“Joyce, please report to Mother Superior” (my name was still legally capitalized then). It was April 1971 and I was in the eighth grade getting ready to graduate.
My first thought was, Who told? and my second thought was, How much did they tell? (laughing)
I was always getting others to do daring or sometimes, slightly dangerous things with me, just to see if we could do them. The thing is, since I looked so completely innocent, I pretty much never got busted for them, and my classmates never told on me for some reason. Just lucky I guess! Anyway, between homeroom and the Principal’s office, I had to get my face and expression right. Surprised innocence worked with just about everybody except Mommy… she was never swayed and always knew when the antics were the result of my influence (sigh).
“Yes Sister,” I replied and rose from my seat, headed for the door. She smiled at me. Oh boy, this is not good I thought. Sister and I had a mutual dislike fan club of two… This is going to be so bad… trickled through my mind as I left the classroom and started down the hallway.
I reached Mother Superior’s office and stood in front of the clerk. “Hi Joyce,” she said with a smile. “Go right in.” “Thank you,” I replied and knocked on the office door, waited for the response and stepped into the room.
You know those moments where everything seems to shrink into a long tunnel and you only see a part of the room or area? When it feels like the room and the people in it come zooming toward you, only you know in some part of your brain that they aren’t? …I was having one of those moments. I watched, mouth getting dry; hands getting clammy, as Mother Superior and our Parish Pastor seemed to zoom in for a close up. Oh gosh! Wait, Mommy isn’t here, it can’t be expulsion yet, I thought. Breathe, Joyce. Just breathe.
“You wanted to see me, Mother Superior?” I said breathlessly.
“Yes, Joyce. We did. Please sit down,” she replied.
I looked up at her beautiful brown face and thought, as I always did, that she should have been a mother for real instead of a nun. I loved this woman… at least I did before today! Doing the only thing I could do, I sat. Gone was the surprised innocence. The only defense I had for this inquisition was confession. Mother Superior, I could pull off. Father Regan, not so much. He could see through ten feet of reinforced steel, let alone one 13-year old girl!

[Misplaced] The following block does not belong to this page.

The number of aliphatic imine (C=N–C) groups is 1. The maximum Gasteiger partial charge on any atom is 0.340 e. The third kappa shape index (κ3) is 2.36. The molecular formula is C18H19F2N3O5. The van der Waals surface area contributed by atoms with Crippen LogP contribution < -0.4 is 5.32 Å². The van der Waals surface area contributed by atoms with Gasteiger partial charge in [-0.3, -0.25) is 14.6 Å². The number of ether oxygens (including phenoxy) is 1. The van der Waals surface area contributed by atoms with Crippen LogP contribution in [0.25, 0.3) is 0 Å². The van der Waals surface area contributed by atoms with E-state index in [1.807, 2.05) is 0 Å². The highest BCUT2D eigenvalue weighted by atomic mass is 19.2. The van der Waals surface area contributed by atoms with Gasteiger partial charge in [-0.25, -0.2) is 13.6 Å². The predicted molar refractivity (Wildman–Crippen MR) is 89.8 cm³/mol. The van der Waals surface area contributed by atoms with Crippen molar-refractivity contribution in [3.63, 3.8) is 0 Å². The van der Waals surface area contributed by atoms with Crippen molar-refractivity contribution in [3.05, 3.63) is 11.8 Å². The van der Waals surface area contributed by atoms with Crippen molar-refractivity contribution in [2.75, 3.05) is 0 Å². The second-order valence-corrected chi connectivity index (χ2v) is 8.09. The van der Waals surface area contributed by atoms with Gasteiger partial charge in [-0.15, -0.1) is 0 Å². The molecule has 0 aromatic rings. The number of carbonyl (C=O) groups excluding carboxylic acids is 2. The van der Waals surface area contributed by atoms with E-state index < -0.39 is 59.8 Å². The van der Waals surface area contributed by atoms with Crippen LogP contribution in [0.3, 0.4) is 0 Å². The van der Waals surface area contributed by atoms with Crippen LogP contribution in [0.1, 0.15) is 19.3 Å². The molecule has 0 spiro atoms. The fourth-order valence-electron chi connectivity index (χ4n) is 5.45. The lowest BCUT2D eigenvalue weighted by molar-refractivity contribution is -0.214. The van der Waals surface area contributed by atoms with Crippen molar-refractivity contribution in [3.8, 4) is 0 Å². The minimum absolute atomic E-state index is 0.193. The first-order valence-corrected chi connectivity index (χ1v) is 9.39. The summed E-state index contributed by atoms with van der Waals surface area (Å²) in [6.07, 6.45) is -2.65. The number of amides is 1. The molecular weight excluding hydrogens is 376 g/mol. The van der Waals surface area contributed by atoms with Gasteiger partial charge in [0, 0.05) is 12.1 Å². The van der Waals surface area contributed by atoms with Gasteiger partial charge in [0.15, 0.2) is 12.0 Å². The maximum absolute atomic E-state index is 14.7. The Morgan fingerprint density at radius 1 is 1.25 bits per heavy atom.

Father leaned forward in his chair. “Joyce, as you well know, graduation is in a few weeks.”
“Yes, Father,” I replied. Then waited.
He glanced at Mother Superior, then back at me. They both were looking way too serious for my comfort level. Whatever it was is it going to keep me from graduating? I thought frantically. I was ready to confess to everything I’d done throughout elementary school… the broken window at the Rectory, the food fight in the auditorium, using the holy water to wash blood off of Vinette’s scraped knee, trading communion wafers for candy, all of it! I just couldn’t not graduate. Mommy would kill me!
Clearing his throat, Father said, “We have never had a speaker at the graduation ceremony; however, in your case we are making an exception and would like you to deliver the class response before I confer the diplomas.” He stopped and looked expectantly at me.
Give a speech? At graduation? Me? Why?!
“Joyce?” Mother Superior asked. “Did you understand Father?”
“I think so,” I managed to whisper. “You want me to make a graduation speech.”
“Exactly,” she smiled. “You will be the perfect person to address the class and parents and express all of the thoughts, experiences and emotions of the day.”
So it was, that on graduation day May 30, 1971, I gave my very first speech… and received my first standing ovation. More important, I discovered that I could make a difference in the lives of others. I discovered my mission!